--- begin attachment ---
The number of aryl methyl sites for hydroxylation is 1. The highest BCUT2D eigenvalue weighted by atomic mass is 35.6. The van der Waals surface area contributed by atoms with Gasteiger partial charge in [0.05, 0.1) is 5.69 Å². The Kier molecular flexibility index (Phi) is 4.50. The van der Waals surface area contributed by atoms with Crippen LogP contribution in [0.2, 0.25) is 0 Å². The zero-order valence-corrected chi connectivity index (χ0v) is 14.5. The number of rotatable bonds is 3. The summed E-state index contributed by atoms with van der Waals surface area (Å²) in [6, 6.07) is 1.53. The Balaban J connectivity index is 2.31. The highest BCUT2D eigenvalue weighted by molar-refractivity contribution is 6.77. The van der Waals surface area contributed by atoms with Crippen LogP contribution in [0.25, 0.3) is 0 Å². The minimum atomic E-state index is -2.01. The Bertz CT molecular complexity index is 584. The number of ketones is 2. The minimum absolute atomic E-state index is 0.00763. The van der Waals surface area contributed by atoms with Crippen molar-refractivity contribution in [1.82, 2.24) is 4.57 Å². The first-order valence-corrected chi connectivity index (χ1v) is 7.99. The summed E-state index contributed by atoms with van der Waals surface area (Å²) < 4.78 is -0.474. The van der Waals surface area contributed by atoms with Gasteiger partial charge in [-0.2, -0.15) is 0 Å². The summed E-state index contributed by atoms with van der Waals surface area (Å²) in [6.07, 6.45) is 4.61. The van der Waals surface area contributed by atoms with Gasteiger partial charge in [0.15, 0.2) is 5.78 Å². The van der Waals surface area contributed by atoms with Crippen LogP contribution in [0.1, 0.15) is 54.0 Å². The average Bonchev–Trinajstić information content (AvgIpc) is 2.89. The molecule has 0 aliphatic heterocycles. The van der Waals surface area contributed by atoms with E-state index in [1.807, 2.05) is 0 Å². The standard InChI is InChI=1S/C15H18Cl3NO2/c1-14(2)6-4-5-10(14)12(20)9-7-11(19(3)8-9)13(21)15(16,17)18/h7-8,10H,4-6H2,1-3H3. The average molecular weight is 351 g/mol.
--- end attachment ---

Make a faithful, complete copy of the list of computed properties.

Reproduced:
The number of aryl methyl sites for hydroxylation is 1. The highest BCUT2D eigenvalue weighted by atomic mass is 35.6. The van der Waals surface area contributed by atoms with Gasteiger partial charge in [0.05, 0.1) is 5.69 Å². The Kier molecular flexibility index (Phi) is 4.50. The van der Waals surface area contributed by atoms with Crippen LogP contribution in [0.2, 0.25) is 0 Å². The zero-order valence-corrected chi connectivity index (χ0v) is 14.5. The number of rotatable bonds is 3. The summed E-state index contributed by atoms with van der Waals surface area (Å²) in [6, 6.07) is 1.53. The Balaban J connectivity index is 2.31. The highest BCUT2D eigenvalue weighted by molar-refractivity contribution is 6.77. The van der Waals surface area contributed by atoms with Crippen LogP contribution in [0.25, 0.3) is 0 Å². The minimum atomic E-state index is -2.01. The Bertz CT molecular complexity index is 584. The number of ketones is 2. The minimum absolute atomic E-state index is 0.00763. The van der Waals surface area contributed by atoms with Crippen molar-refractivity contribution in [1.82, 2.24) is 4.57 Å². The first-order valence-corrected chi connectivity index (χ1v) is 7.99. The summed E-state index contributed by atoms with van der Waals surface area (Å²) < 4.78 is -0.474. The van der Waals surface area contributed by atoms with Gasteiger partial charge in [-0.2, -0.15) is 0 Å². The summed E-state index contributed by atoms with van der Waals surface area (Å²) in [6.07, 6.45) is 4.61. The van der Waals surface area contributed by atoms with Gasteiger partial charge in [0.15, 0.2) is 5.78 Å². The van der Waals surface area contributed by atoms with Crippen LogP contribution in [0.1, 0.15) is 54.0 Å². The average Bonchev–Trinajstić information content (AvgIpc) is 2.89. The molecule has 0 aliphatic heterocycles. The van der Waals surface area contributed by atoms with E-state index in [1.807, 2.05) is 0 Å². The standard InChI is InChI=1S/C15H18Cl3NO2/c1-14(2)6-4-5-10(14)12(20)9-7-11(19(3)8-9)13(21)15(16,17)18/h7-8,10H,4-6H2,1-3H3. The average molecular weight is 351 g/mol.